Seventeen years.

Enough time to grow up, to transition from kid to teenager to emerging adult.

But when I think about that day I am a kid all over again, not 25 with a family of my own, a mother-daughter relationship of my own and me in the scary role of mother and role model and teacher and friend and life coach.

It’s crystal clear, that moment when she said, “Mommy has cancer.” I know what I was eating, that I was sitting by the large window with the blinds on the sill in her hospital room and my sisters and brother close by, my grandma sitting down and my dad standing off to the side near her bed.

And how a short time later, in this month 17 years ago she passed away in the night and I was just 8 1/2 and it wasn’t 17 years later but that moment that I grew up, that moment that I had to face the reality of death and really comprehend it for the first time and all I remember thinking is where will grandma live if we move out of her house, she can’t live by herself and she will need to move in with my aunt.

17 years and it’s a little easier but it’s your mom and it will always be the day when I wake up and feel my heart go heavy and sour and I mourn her loss.

But I also can celebrate her life, her time she had with us in those few short years.

I look forward to my years with my children, as their mother, thinking back to what I can remember and what she taught me.

Discipline. Lots of it and how it made me a polite and kind kid (most of the time, none are perfect).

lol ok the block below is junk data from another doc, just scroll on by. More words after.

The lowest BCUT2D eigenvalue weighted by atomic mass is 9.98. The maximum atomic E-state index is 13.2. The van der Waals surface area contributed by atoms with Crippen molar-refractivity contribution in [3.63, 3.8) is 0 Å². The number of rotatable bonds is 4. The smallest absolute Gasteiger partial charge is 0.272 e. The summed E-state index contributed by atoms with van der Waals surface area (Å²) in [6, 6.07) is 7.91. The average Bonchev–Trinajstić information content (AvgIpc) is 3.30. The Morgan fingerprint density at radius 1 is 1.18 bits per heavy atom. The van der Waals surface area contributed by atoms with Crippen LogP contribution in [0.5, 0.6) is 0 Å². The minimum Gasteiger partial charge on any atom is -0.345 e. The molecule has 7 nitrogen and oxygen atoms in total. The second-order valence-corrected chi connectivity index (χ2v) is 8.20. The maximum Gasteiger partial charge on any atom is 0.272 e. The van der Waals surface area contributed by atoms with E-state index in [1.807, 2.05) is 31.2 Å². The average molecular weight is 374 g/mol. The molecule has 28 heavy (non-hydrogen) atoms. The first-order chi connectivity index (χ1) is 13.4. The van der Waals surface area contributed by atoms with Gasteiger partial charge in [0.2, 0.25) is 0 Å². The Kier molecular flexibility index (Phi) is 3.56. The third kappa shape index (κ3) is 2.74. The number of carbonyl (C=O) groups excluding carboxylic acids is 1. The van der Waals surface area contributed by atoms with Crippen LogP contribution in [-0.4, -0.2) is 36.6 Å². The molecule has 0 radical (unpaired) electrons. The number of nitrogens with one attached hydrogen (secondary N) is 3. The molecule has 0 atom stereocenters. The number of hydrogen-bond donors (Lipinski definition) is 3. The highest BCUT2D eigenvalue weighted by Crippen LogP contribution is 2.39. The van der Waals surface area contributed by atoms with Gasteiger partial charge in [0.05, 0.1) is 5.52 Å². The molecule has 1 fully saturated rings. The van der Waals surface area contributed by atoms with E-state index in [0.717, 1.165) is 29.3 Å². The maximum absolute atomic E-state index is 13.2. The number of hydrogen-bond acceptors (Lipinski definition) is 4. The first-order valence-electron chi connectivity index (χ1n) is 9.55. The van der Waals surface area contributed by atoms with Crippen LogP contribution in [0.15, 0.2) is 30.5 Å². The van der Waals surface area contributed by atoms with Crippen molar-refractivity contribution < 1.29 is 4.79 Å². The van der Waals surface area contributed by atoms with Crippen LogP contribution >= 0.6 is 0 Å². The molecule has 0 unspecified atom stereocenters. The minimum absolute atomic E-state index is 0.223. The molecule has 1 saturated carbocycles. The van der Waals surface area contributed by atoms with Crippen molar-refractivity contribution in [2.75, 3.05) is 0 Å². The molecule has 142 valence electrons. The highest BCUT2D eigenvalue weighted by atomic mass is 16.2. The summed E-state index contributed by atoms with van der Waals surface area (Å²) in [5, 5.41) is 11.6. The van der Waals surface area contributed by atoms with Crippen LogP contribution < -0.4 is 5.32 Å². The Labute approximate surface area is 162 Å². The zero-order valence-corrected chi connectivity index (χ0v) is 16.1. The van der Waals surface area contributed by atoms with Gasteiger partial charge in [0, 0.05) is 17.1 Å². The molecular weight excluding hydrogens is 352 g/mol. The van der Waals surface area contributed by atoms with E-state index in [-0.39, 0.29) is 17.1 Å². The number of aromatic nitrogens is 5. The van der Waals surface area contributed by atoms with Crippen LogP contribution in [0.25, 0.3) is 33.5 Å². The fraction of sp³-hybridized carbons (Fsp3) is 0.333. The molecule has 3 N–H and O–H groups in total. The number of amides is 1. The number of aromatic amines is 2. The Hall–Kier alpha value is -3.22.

Confidence. I recall crying once because a kid on the playground said I looked like a boy and I had my first lesson in boys and love and how if that was his opinion he wasn’t worth the time of day anyway.

Sharing. I may have learned it the hard way with three siblings (now four) but I learned and now teach my kids.

Singing. I remember her singing in the car and humming and I sing and hum to my children, in the car and at home.

Love. I know she loved us unconditionally.

These may be the skewed realities and memories from an eight year old’s mind but it’s the moments and things I choose to recall, not the painful ones as I watched her lose the battle of cancer and I try not to think what will happen when I am 34.

17 years and I am in the beautiful unknown of motherhood, tip-toeing my way through challenges everyday with three little souls that heard my heartbeat for nine months and depend on me for care and still all three snuggle close and calm at my heartbeat, at my life as their mother.

And this is the greatest gift she gave me: my life. Here I am, 17 years without her here but still reminded of her when I sing or when I want to take a long bath like she did or when I blow dry my hair and let it go wild and free with curls and stare shocked at the mirror because I can see her there, in me. My life now, as a mother, my most important role yet, stemming from the life she gave me.

17 years. Thank you mom for passing down the gift of motherhood. I’ll learn my own way through this glorious title and responsibility, taking what I remember of you and trying my best, thanking God for new graces each day and remembering to hug my kids everyday, multiple times a day. My prayer is that I make the best of my role and always do well for my kids. Thank you for the stubbornness you gave me, a gene they have yet to discover but I know I inherited, stubbornness to succeed and enjoy this gift of being a parent, a mom.

In loving memory of Christine Shaw, who passed away young from breast cancer and left 4 children behind who have blossomed into something beautiful. Much love to my family, always, and to my mother.

-L-

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